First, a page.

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Labor Films

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Labor Film Series logo, design by Scott McCarney

The popularity of silent film in the early 1900s began to offer a real alternative to the lyceum. As a socialist lecturer noted in 1911, “I give a lecture for free and I get maybe a hundred people coming to listen to me. I look out across the street at the nickelodeon and they’re paying a nickel to get in and there are thousands of people lined up to pay to see these things. We’re doing something wrong in mass movements. We’ve got to change.”

Organized labor recognized the opportunity. Already in 1908 the Boot and Shoe Workers had made a film to be used in an organizing drive and the AFL in 1911 paid for production of A Martyr to His Cause, to raise funds to defend John McNamara, accused of dynamiting the Los Angeles Times. In 1918 the Brotherhood of Railway Trainmen bought a studio and produced a newsreel that made the case for nationalizing the railroads.

In Rochester, the Central Trades & Labor Council (CTLC) newspaper noted such early films as A Martyr to His Cause (1911), What Is To Be Done (made in 1914 about the Ludlow massacre), and The Jungle (based on Upton Sinclair’s exposé of the meatpacking industry, released in 1922). In 1923 the Council’s newspaper initiated a short-lived “motion picture department” and soon the CTLC itself was presenting labor films including The New Disciple (a film advocating worker cooperatives, produced in 1922 by a film company supported by the Seattle Central Labor Council following the 1919 general strike); Labor’s Reward (produced in 1925 by the AFL’s Union Label Trades Department); and, in 1926, The Passaic Textile Strike, a documentary made by the International Workers Aid, which chronicled a major strike from the workers’ perspective.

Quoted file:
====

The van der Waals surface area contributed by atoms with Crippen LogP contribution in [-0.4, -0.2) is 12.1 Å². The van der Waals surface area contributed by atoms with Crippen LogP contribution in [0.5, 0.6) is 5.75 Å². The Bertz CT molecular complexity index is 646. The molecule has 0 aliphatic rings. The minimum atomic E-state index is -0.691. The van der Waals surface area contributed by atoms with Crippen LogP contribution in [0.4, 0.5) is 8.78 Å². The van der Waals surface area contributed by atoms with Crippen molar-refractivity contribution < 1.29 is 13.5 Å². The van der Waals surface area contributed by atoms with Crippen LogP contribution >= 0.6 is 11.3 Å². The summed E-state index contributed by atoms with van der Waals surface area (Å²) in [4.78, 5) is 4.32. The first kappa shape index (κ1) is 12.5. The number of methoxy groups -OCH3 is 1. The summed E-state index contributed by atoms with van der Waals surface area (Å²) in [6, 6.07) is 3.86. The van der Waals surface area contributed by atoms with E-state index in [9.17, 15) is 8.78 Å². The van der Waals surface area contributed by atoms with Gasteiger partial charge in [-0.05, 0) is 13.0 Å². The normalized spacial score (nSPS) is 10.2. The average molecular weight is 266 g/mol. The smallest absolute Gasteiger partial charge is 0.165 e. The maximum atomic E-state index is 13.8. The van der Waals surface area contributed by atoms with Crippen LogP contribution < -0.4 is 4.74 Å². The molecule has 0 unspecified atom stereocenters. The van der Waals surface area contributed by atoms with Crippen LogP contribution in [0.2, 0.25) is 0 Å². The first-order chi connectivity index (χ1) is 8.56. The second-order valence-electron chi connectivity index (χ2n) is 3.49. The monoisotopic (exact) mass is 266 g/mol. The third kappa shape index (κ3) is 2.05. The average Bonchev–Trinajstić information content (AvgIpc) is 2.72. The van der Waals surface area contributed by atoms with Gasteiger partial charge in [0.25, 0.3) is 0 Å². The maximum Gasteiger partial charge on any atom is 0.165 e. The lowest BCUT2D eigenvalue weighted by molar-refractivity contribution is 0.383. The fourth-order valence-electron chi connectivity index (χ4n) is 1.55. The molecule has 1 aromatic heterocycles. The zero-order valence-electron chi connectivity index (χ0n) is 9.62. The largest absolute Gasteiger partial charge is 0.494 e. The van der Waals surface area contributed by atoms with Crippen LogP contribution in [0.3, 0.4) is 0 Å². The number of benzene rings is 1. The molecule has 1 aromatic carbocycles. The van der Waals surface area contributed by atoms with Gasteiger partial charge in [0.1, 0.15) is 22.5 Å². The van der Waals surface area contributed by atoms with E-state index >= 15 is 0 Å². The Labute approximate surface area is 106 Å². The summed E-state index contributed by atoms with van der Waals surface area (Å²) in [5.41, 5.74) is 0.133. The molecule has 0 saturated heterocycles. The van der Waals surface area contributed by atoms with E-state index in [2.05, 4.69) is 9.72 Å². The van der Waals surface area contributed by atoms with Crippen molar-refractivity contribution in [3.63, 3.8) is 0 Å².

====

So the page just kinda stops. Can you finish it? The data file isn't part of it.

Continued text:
By then the first labor film festivals had been held in New York City in 1922 and in Detroit and Chicago in 1924 — screening films made by workers dealing with worker and union issues and shown in union halls and working class theaters. Although the AFL underwrote production of Labor’s Reward to further its union-label campaign, the national body rejected a proposal to establish a studio whose films would depict “the true principles, objects, and activities of organized labor,” and turn its 1500 labor temples into a national chain for showing labor films.

Meanwhile the AFL grew increasingly concerned with the depiction of labor in commercial films. At its 1920 convention the AFL adopted a resolution that branded the screen as “an instrument of misrepresentation in the campaign against labor and labor organizations.” The owner of Rochester’s American Theater, a union man, declared he would not show “certain pictures which are plainly a new type of propaganda against labor and labor organizations.” This sort of pressure forced the film industry to adopt a policy to “stand neutral” on labor issues.